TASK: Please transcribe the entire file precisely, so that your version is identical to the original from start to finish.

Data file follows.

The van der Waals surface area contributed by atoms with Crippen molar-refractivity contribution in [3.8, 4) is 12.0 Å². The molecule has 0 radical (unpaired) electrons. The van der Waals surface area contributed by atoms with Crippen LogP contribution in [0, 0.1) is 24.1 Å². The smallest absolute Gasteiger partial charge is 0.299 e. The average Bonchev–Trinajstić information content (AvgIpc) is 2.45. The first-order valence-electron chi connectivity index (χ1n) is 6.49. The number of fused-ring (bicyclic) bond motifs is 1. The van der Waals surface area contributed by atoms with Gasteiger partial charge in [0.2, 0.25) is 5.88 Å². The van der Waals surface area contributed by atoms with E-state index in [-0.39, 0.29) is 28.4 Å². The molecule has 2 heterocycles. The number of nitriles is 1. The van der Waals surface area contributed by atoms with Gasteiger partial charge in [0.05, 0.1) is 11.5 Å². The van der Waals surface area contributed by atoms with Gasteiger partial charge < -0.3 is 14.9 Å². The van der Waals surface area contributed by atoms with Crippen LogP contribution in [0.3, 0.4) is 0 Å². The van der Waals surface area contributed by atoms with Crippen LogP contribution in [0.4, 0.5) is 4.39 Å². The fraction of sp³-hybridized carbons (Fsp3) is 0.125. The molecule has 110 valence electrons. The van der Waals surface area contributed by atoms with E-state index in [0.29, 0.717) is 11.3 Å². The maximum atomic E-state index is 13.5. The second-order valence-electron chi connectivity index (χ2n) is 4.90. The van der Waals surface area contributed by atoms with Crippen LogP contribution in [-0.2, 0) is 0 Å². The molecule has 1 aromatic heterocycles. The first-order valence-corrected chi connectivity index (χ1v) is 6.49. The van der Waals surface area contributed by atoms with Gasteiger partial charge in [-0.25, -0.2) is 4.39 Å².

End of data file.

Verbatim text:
The van der Waals surface area contributed by atoms with Crippen molar-refractivity contribution in [3.8, 4) is 12.0 Å². The molecule has 0 radical (unpaired) electrons. The van der Waals surface area contributed by atoms with Crippen LogP contribution in [0, 0.1) is 24.1 Å². The smallest absolute Gasteiger partial charge is 0.299 e. The average Bonchev–Trinajstić information content (AvgIpc) is 2.45. The first-order valence-electron chi connectivity index (χ1n) is 6.49. The number of fused-ring (bicyclic) bond motifs is 1. The van der Waals surface area contributed by atoms with Gasteiger partial charge in [0.2, 0.25) is 5.88 Å². The van der Waals surface area contributed by atoms with E-state index in [-0.39, 0.29) is 28.4 Å². The molecule has 2 heterocycles. The number of nitriles is 1. The van der Waals surface area contributed by atoms with Gasteiger partial charge in [0.05, 0.1) is 11.5 Å². The van der Waals surface area contributed by atoms with Gasteiger partial charge < -0.3 is 14.9 Å². The van der Waals surface area contributed by atoms with Crippen LogP contribution in [0.3, 0.4) is 0 Å². The van der Waals surface area contributed by atoms with Crippen LogP contribution in [0.4, 0.5) is 4.39 Å². The fraction of sp³-hybridized carbons (Fsp3) is 0.125. The molecule has 110 valence electrons. The van der Waals surface area contributed by atoms with E-state index in [0.29, 0.717) is 11.3 Å². The maximum atomic E-state index is 13.5. The second-order valence-electron chi connectivity index (χ2n) is 4.90. The van der Waals surface area contributed by atoms with Crippen LogP contribution in [-0.2, 0) is 0 Å². The molecule has 1 aromatic heterocycles. The first-order valence-corrected chi connectivity index (χ1v) is 6.49. The van der Waals surface area contributed by atoms with Gasteiger partial charge in [-0.25, -0.2) is 4.39 Å².